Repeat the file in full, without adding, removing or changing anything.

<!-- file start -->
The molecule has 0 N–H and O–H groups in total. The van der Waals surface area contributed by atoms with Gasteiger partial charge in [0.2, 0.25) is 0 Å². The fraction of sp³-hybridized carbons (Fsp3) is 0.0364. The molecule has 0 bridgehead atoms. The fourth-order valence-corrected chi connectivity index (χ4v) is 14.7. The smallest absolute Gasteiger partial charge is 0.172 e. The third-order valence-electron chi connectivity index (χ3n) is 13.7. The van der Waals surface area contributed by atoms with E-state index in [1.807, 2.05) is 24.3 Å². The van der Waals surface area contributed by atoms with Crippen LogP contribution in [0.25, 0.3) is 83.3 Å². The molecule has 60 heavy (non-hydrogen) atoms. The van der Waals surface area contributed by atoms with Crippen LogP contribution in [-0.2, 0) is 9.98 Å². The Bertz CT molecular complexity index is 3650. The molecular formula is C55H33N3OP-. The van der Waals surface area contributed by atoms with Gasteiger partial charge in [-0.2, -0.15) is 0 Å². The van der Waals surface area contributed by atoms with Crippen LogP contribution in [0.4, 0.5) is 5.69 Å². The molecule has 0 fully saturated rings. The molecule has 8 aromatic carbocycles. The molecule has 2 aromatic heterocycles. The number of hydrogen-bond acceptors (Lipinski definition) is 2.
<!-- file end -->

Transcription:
The molecule has 0 N–H and O–H groups in total. The van der Waals surface area contributed by atoms with Gasteiger partial charge in [0.2, 0.25) is 0 Å². The fraction of sp³-hybridized carbons (Fsp3) is 0.0364. The molecule has 0 bridgehead atoms. The fourth-order valence-corrected chi connectivity index (χ4v) is 14.7. The smallest absolute Gasteiger partial charge is 0.172 e. The third-order valence-electron chi connectivity index (χ3n) is 13.7. The van der Waals surface area contributed by atoms with E-state index in [1.807, 2.05) is 24.3 Å². The van der Waals surface area contributed by atoms with Crippen LogP contribution in [0.25, 0.3) is 83.3 Å². The molecule has 60 heavy (non-hydrogen) atoms. The van der Waals surface area contributed by atoms with Crippen LogP contribution in [-0.2, 0) is 9.98 Å². The Bertz CT molecular complexity index is 3650. The molecular formula is C55H33N3OP-. The van der Waals surface area contributed by atoms with Gasteiger partial charge in [-0.2, -0.15) is 0 Å². The van der Waals surface area contributed by atoms with Crippen LogP contribution in [0.4, 0.5) is 5.69 Å². The molecule has 0 fully saturated rings. The molecule has 8 aromatic carbocycles. The molecule has 2 aromatic heterocycles. The number of hydrogen-bond acceptors (Lipinski definition) is 2.